• Esophageal Stricture


    Esophageal stricture is the narrowing of the esophagus. The esophagus is a muscular tube that carries food and liquids from the mouth to the stomach. Esophageal stricture makes it hard to swallow and move contents downward.
    Esophageal Stricture
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    Esophageal stricture is typically caused by scar tissue that develops as a result of the following:
    • Ingestion of damaging substances, such as household cleaning agents
    • Treatment of esophageal varices—enlarged veins in the esophagus
    • Injuries caused by an endoscope—a thin, lighted tube used to see inside the body
    • Esophageal cancer
    • Tracheoesophageal malformations

    Risk Factors

    Factors that may increase your chance of esophageal stricture include:


    Esophageal stricture may cause:
    • Difficulty swallowing
    • Pain when swallowing
    • Unintentional weight loss
    • Regurgitation of food—when food flows back from the stomach into the esophagus or mouth
    • Large chunks of food to get stuck in the esophagus


    Your doctor will ask about your symptoms and medical history. A physical exam will be done. Tests may include:


    Talk with your doctor about the best treatment plan for you. Options include:

    Esophageal Dilation

    Esophageal dilation is a procedure your doctor performs to stretch or widen your esophagus. An endoscope will be passed through your mouth and into the esophagus, stomach, and the first part of the small intestine. A small balloon or tapered plastic dilators will be used to stretch your esophagus. Repeat dilations are often required to adequately stretch the esophagus.

    Proton Pump Inhibitors

    When esophageal stricture is caused by GERD, proton pump inhibitors or acid-blocking medications are used to prevent the stricture from returning.


    Surgery may be necessary if the stricture is too tight or wide.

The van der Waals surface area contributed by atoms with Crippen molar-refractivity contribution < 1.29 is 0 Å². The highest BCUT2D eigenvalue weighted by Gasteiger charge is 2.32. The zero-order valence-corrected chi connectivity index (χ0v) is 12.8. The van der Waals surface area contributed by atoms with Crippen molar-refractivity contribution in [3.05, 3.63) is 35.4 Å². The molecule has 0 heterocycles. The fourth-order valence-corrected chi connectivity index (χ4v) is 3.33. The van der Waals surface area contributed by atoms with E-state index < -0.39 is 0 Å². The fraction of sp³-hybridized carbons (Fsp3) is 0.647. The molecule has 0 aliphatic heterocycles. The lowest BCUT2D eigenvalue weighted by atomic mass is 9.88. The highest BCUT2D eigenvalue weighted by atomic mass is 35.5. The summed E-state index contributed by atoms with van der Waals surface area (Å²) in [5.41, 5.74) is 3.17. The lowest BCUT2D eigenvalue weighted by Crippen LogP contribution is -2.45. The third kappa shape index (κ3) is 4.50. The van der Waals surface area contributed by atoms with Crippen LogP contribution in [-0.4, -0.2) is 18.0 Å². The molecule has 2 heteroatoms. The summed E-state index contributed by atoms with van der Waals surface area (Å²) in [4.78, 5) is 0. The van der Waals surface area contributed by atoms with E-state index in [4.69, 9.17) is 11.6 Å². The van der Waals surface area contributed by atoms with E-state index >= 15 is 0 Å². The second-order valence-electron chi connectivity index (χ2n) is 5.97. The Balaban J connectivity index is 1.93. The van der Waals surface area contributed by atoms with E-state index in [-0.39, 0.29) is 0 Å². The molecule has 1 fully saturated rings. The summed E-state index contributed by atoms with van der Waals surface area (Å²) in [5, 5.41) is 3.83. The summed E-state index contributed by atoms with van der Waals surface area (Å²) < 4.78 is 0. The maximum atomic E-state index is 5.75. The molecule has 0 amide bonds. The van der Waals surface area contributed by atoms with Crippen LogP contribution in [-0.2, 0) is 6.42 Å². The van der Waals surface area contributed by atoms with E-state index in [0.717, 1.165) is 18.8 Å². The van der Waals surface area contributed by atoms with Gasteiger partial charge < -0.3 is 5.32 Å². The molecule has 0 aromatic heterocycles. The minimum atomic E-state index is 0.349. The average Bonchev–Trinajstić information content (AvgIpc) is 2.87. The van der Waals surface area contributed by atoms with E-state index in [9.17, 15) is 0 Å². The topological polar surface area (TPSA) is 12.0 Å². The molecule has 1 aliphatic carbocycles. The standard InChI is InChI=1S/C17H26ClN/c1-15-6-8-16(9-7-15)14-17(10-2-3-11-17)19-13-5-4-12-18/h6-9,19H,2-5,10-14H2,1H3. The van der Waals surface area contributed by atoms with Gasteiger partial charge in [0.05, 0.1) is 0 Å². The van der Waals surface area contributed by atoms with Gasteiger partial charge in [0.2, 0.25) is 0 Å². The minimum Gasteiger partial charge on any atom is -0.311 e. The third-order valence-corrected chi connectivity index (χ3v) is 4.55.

To help reduce your chance of esophageal stricture:
    • Follow your treatment plan if you have been diagnosed with GERD.
    • Treat any other high risk cause as directed by your doctor.
    • Avoid ingesting corrosive substances.
    • Keep corrosive substances locked up and away from children.


    Family Doctor—American Academy of Family Physicians http://familydoctor.org

    American Society for Gastrointestinal Endoscopy http://www.asge.org


    Canadian Association of Gastroenterology https://www.cag-acg.org

    The College of Family Physicians of Canada http://www.cfpc.ca


    Caustic esophageal stricture. EBSCO DynaMed Plus website. Available at: http://www.dynamed.com/topics/dmp~AN~T114901/Caustic-esophageal-stricture. Updated August 8, 2014. Accessed September 29, 2016.

    Gastroesophageal reflux disease (GERD). EBSCO DynaMed Plus website. Available at: http://www.dynamed.com/topics/dmp~AN~T116914/Gastroesophageal-reflux-disease-GERD. Updated April 11, 2016. Accessed September 29, 2016.

    Oesophageal strictures, webs, and rings. Patient UK website. Available at: http://patient.info/doctor/oesophageal-strictures-webs-and-rings. Updated March 18, 2011. Accessed July 15, 2013.

    Understanding esophageal dilation. American Society for Gastrointestinal Endoscopy website. Available at: http://www.asge.org/patients/patients.aspx?id=392. Accessed July 15, 2013.

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